The idea is basically consumers value different things to different degrees. So you want to fill one desire and then a subsequent one, et cetera. So when you're shopping at Costco or you're shopping for flooring, you don't care about the decor of the place necessarily. If you had to drive a little bit further, that's okay with you in this circumstance.
And you're okay with the format being a warehouse because the things you value really are having a lot of selection and the fact that the stock is right in front of you. So that works for flooring. It wouldn't work for any model where someone wouldn't be willing to drive to an area where they couldn't build a big store. IKEA is another example.
What does this mean for building enduring businesses?
Companies that meet more conditions on a Consumer’s Hierarchy of Preferences, beyond the point that the consumer would have already satisfactorily purchased the item are effectively increasing the consumer surplus. Getting more higher-level items filled on The Consumer’s Hierarchy of Preferences is crucial to creating loyal customers with a unique value prop that cannot be easily mimicked by competitors. This is precisely why brands want to become “lifestyle” or “aspirational” brands—it is a more unique node on The Consumer’s Hierarchy of Preferences.
Nike’s competitors sell shoes; Nike sells athleticism and excellence. Dell sells computers; Apple sells perfectly crafted, consumer-friendly technology that “just works”. Just think—can you ever recall a Nike commercial talking about shoes, or an Apple advert talking about their computer specs?
Everything about how you structure your operation is a signal to consumers.
Having a product offering that creates consumer surplus tends to compound over time, as growth in the business allows a company to continue to work to improve their core value prop. In a sense, this consumer surplus is effectively compounded over time, and increases the intrinsic value of a company.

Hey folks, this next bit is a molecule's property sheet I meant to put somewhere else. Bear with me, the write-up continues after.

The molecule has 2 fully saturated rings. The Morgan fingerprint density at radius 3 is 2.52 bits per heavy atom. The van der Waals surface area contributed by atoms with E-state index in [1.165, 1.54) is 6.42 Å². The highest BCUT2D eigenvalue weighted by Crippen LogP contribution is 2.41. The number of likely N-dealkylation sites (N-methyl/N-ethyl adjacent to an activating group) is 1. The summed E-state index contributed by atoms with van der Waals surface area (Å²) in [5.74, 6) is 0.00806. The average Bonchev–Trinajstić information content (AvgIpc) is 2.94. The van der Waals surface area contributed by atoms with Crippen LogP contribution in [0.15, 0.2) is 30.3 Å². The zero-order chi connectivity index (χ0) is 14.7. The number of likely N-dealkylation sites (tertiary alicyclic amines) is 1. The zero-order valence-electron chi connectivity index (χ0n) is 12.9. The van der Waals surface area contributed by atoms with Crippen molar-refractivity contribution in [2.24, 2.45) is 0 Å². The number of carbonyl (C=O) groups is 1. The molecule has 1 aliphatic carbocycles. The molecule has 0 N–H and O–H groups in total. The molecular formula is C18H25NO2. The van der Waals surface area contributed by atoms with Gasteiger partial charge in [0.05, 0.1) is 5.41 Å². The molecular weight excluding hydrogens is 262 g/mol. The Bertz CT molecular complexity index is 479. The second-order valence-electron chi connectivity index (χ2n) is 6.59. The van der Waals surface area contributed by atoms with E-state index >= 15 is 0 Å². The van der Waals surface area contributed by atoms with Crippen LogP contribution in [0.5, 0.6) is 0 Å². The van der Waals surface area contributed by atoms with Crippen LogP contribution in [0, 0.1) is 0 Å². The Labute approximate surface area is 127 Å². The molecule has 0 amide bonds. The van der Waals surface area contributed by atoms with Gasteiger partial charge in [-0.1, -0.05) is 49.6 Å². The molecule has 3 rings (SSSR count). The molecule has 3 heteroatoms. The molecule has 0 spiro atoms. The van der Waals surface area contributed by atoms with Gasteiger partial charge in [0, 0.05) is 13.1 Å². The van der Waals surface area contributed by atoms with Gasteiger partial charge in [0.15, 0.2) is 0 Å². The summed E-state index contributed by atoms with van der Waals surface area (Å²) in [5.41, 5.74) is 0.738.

Drew and I talked about Meta, Constellation Software, Floor & Decor, Restoration Hardware, and his research and writing process. I hope you enjoy the conversation. You can also get in touch with Drew and Speedwell on Twitter.
I will share a few excerpts from their research reports below as well. Thank you for reading,
DISCLAIMER. Drew writes about stocks and so it’s important to mention: none of this is investment advice! I write and podcast for entertainment purposes only and this conversation reflects just our personal opinions. This content should not be relied on to make investment decisions. Do your own work and seek your own financial, tax, and legal advice before making any investment decisions. Speedwell’s reports were written in the past and their views are subject to change (and of course all of these stocks have since changed in price). Also see their disclaimer.
Business counterfactuals, failed businesses, and excerpts from Speedwell’s reports on Meta, Floor & Decor, and Constellation…